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A teacher gives an English class at Wat Koh High School in Phnom Penh
A teacher gives an English class at Wat Koh High School in Phnom Penh. The Ministry of Education, Youth and Sport has suggested that up to 7,000 more English-proficient teachers may be needed for a new primary school language program. Heng Chivoan

A failure to communicate

At the beginning of the school year, Mony Vutha was handed a new, mandatory addition to the grade four curriculum that neither he nor any of his colleagues were trained to teach: English.

Vutha’s two years of English lessons more than a decade ago made him the only teacher at Mondulkiri’s Poula Primary School who could even read the new textbook.

“This is the first time English has been introduced in primary school. I have never taught English before,” he said, adding that he has no idea how the other grade four teachers at his school could possibly implement the new language requirement.

Looking to boost English fluency and reap a corresponding economic boon, the Ministry of Education, Youth and Sport began rolling out an initiative this year to expand the language program from lower secondary schools into primary schools, starting with grade four.

“We are thinking about the skills needed for the ASEAN integration, and we want to expand English into grade one. But that’s impossible right now, our human resources are too limited, so we will start step by step,” Lim Sotharith, director of the Education Ministry’s textbook department, said.

But the government’s first step at expanding English education may have already taken a leap too far.

Vutha’s school isn’t the only one where the newly printed English textbooks were delivered to tongue-tied educators unprepared to teach the foreign language.

Already experiencing a critical shortage of primary school teachers, the classroom personnel gap is only set to widen as the government looks to add grade five English classes next school year, with grade six to follow in 2015-2016.

The language program alone could require retraining and recruiting as many as 6,000 to 7,000 additional instructors, Sotharith said, almost triple the annual 2,000 primary school recruits needed just to replace teachers who retire, die or leave the workforce.

“We are doing research now to locate the number of teachers who can currently teach English; we’re not sure exactly how many we’ll need to add yet,” he said.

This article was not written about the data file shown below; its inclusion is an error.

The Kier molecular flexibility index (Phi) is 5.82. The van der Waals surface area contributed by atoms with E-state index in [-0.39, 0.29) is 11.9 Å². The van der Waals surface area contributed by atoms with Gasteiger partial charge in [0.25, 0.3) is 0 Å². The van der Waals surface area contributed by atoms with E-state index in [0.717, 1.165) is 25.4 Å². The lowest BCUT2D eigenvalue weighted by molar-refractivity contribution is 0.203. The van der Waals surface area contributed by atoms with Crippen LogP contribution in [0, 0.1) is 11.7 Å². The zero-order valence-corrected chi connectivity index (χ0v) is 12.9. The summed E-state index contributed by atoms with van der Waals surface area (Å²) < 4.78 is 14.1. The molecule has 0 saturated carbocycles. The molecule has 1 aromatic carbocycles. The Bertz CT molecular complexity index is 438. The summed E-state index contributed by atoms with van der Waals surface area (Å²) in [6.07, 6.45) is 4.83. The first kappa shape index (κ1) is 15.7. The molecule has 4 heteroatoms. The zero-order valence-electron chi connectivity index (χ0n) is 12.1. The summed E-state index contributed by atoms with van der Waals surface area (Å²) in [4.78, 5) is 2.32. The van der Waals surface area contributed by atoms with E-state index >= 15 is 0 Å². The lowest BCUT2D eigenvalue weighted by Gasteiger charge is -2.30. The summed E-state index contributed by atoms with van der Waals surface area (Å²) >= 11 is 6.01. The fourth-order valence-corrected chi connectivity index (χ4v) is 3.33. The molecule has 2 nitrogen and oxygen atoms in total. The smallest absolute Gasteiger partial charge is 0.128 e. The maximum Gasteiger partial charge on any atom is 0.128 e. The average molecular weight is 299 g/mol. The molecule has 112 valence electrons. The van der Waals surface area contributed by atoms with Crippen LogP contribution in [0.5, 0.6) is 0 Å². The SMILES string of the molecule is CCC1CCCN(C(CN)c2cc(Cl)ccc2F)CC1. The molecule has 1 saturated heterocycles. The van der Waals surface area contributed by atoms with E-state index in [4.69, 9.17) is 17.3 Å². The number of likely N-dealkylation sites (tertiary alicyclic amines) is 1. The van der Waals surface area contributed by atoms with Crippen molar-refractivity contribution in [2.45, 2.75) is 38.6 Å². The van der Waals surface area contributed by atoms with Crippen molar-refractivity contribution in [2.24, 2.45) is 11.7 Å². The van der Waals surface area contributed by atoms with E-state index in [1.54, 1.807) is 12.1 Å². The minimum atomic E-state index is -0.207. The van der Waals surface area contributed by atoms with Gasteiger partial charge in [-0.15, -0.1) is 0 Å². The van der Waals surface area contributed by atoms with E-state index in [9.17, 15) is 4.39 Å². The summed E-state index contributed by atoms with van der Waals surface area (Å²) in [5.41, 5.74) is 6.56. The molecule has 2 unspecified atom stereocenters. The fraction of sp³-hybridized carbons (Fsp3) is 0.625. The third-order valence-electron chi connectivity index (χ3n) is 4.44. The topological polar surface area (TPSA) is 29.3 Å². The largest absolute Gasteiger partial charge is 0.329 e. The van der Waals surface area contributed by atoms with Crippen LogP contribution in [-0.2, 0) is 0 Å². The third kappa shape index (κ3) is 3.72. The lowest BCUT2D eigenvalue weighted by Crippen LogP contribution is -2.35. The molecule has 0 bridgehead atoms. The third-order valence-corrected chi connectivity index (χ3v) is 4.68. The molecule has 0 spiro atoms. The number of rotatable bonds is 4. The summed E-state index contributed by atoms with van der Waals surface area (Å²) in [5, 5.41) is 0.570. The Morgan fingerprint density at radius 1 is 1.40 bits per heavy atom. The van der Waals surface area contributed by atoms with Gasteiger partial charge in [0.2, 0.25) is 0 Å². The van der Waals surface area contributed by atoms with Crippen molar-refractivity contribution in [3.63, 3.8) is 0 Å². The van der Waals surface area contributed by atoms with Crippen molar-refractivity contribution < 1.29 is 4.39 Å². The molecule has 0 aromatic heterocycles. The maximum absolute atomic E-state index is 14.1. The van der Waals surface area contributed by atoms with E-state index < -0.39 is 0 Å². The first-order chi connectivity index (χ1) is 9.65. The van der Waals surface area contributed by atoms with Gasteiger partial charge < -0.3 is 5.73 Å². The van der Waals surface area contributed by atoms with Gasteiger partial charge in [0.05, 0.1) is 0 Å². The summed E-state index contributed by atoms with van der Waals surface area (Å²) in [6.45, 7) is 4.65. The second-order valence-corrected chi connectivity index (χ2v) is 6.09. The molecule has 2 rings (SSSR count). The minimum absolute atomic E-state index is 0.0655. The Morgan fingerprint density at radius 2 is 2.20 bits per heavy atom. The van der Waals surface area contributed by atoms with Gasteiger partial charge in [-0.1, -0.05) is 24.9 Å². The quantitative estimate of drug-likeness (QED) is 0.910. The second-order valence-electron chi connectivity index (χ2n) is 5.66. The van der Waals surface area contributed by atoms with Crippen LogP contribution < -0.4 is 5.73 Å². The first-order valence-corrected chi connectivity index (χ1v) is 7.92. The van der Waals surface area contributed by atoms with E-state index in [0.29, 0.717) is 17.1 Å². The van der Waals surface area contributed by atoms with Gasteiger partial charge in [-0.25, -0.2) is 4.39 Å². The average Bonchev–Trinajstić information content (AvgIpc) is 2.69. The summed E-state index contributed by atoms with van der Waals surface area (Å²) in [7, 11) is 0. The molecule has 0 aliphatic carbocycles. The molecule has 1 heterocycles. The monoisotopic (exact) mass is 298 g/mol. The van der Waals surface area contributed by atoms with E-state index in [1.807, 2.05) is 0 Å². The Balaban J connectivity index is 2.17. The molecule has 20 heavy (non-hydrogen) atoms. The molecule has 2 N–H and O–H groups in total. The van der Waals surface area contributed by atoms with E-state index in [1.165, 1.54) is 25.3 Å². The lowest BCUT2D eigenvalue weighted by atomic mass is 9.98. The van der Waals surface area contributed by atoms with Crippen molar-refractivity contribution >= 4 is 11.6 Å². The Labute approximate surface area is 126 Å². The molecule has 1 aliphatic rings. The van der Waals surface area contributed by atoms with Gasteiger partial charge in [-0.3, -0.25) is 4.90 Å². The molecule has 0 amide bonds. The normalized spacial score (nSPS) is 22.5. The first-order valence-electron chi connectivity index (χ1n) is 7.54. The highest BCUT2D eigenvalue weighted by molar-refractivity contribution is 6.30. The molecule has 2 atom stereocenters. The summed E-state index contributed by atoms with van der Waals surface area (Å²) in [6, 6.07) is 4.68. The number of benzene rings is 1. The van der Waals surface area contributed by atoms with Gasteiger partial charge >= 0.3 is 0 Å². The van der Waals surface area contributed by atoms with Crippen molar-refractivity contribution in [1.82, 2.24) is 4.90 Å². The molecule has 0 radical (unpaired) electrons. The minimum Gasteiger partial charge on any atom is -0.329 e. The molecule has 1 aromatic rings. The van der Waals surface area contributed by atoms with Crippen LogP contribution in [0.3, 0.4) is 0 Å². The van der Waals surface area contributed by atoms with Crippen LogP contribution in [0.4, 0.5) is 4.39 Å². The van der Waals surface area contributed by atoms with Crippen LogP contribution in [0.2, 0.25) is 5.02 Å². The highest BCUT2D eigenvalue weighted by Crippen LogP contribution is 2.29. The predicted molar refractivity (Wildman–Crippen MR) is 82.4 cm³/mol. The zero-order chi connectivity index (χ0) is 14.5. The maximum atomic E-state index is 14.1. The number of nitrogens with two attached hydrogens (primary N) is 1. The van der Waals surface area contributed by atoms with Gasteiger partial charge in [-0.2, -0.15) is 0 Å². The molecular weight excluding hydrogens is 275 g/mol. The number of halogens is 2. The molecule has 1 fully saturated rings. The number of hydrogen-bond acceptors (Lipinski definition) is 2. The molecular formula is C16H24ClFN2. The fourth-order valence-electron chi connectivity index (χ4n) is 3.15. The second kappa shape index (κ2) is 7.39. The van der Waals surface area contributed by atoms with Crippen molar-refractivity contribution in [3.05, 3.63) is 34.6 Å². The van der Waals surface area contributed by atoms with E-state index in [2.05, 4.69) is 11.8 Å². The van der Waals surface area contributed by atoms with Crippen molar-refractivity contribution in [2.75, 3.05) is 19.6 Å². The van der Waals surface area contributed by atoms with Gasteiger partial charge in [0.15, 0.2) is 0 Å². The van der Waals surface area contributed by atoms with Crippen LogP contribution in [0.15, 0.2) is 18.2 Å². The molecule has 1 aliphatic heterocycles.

Meanwhile, grade four teachers are already plunging their classes into the ABCs as best as they can with limited training and once-a-week lessons.

“At the moment, the secondary school English curriculum assumes a certain level of proficiency in the language, so it’s absolutely essential for students to start learning the basics early,” said Pamela Hughes, a volunteer at VSO International, which assisted the ministry in developing the new language curriculum.

For many parents, the promise of English classes in public schools is welcome news, sparing them private lessons that in the provinces can top $80 per month and in the capital can run upwards of $20 an hour for one-on-one tutoring.

“Even the poorest families still try to send their children to English classes. The perception is that it’s a skill that more than anything else can lead to good jobs,” said Lim Sophea, executive director of PKO, a Battambang-based NGO helping to train primary school English teachers.

But before the pupils can benefit from mastering English, the government will first have to start by equipping teachers with the bilingual basics, Sophea said.

“They have the curriculum, but no way to implement it right now,” he said.

“We will be helping to recruit volunteers who can train the teachers. It will take time, but we want to make sure we can successfully offer all students the opportunity to learn English, not just the wealthy ones.”



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